A look at possible Red Sox Cy Young Award winners of the past
Baseball awards have been handed out for the 2021 season, and the Red Sox came up empty. Robbie Ray won the American League Cy Young Award (CYA), and Boston’s Nathan Eovaldi finished fourth. Ray missed out on being a unanimous selection when one ballot placed him second.
The CYA does have a history. Originally the award was a singular one, but in 1967 it was split into one for each league. The award also has a degree of cross-pollination as a pitcher can be chosen both Most Valuable Player (MVP) and CYA as Roger Clemens was in 1986.
The Most Valuable Player Award had a significantly different history. Initially, the Chalmers Award (1911-1914) and later the League Award (1922-1929) became the recognized brand for the MVP before the Baseball Writers Association of America formalized the process in 1931, allowing a winner in each league.
Was there any Red Sox pitcher who would have won the CYA if it had been present before 1956? In 1901 the Red Sox and the AL were born, and Boston offered a contract to a portly right-hander who was 34-years-old. Cy Young came to the Red Sox, and when Young finally departed, he took 192 wins with him. The 1901 season was typical Young.
He pitched his way to the pitchers Triple Crown in the inaugural season topping the league in wins (33), strikeouts (158) and earned run average (1.62). Young also walked a meager 0.9 per nine innings, had the best WHIP (0.972), a 219 ERA+, and a 2.64 FIP. No wonder he was honored with the awards name.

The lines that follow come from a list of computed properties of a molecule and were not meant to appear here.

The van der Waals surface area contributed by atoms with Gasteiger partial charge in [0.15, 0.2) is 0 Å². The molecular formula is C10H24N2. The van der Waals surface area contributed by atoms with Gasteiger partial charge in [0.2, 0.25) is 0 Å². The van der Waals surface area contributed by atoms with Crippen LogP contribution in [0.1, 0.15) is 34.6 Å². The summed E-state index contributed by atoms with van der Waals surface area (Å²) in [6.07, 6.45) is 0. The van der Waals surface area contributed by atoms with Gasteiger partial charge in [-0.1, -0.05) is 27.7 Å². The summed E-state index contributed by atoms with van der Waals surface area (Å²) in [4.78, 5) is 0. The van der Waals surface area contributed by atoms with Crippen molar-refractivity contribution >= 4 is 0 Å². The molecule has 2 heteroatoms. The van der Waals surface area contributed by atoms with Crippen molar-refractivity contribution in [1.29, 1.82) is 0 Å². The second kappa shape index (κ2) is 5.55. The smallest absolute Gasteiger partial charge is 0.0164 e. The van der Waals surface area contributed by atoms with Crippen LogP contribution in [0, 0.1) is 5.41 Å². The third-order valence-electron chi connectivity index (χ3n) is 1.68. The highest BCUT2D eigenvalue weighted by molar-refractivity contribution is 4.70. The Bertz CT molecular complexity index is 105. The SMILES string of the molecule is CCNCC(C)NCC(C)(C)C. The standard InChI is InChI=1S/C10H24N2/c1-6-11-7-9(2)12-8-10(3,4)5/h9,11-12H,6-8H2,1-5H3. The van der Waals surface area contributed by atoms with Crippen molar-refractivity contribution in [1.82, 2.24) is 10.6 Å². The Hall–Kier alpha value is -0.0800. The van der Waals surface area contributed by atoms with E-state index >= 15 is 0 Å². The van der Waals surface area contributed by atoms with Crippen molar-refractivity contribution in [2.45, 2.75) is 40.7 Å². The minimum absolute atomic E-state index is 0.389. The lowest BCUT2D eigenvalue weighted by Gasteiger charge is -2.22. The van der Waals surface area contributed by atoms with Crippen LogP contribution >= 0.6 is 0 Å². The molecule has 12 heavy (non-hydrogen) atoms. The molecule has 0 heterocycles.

In 1902 it would have been back-to-back on my fictional ballot. Young again had the best fWAR at 7.7, won 32 games, had 41 complete games, and slipped to a 2.15 ERA. Would a back-to-back-to-back be possible?
In 1903 the Red Sox won it all, and Young led the AL with 28 wins. Again, he topped in complete games (34), shutouts (70, and saves (2). If you worship WAR and all its inconsistencies, Young was second (5.7 fWAR) to enigmatic lefty Rube Waddell (8.0 fWAR).
Walter Johnson won four in a row, and Young would probably be left off my first-place ballot in 1904. The Red Sox won the AL pennant but were denied a World Series by the obstinant Giants manager John McGraw. Still, Young won 26 games, led in shutouts (10), and somehow walked just 28 in 380 innings.
That was it for Young in Boston as neither the team nor Young could be considered winners until 1912 and another CYA winner in absentia. That would be Smoky Joe Wood.
Is Wood better than Walter Johnson? Johnson missed out on the Triple Crown by one win. Wood won 34 games, bagged a league-best ten shutouts, and notched 35 complete games. Their head-to-head duels were legendary, with Wood prevailing.
The 1949 season would see teammates Mel Parnell and Ellis Kinder via for the title. Lefty Parnell led the AL with 25 wins, a 2.77 ERA, and 27 complete games. Parnell also finished fourth in the MVP vote. Kinder – a right-hander – finished fifth in the MVP race and led the AL with six shutouts. Parnell had a league-best 6.9 fWAR and probably would have won the award. I would have him securely first on my ballot.
That was it for the Red Sox until the CYA became etched as a regular event. Boston did have outstanding pitching performances such as Babe Ruth in 1916, Tex Hughson and Dave Ferriss in 1946, Parnell close for several seasons, and then Jim Lonborg and the team’s first official winner.
Baseball has made efforts to recognize statistics of players denied access to the MLB platform, most notably the Negro Leagues. Fantasy numbers have been created for mythical legends such as Joe Hardy, Roy Hobbs, and Billy Chapel. I have not discovered any attempts at having a faux ballot initiative for CYA and MVP before their implementation. A good Hot Stove League exercise for fantasy baseball.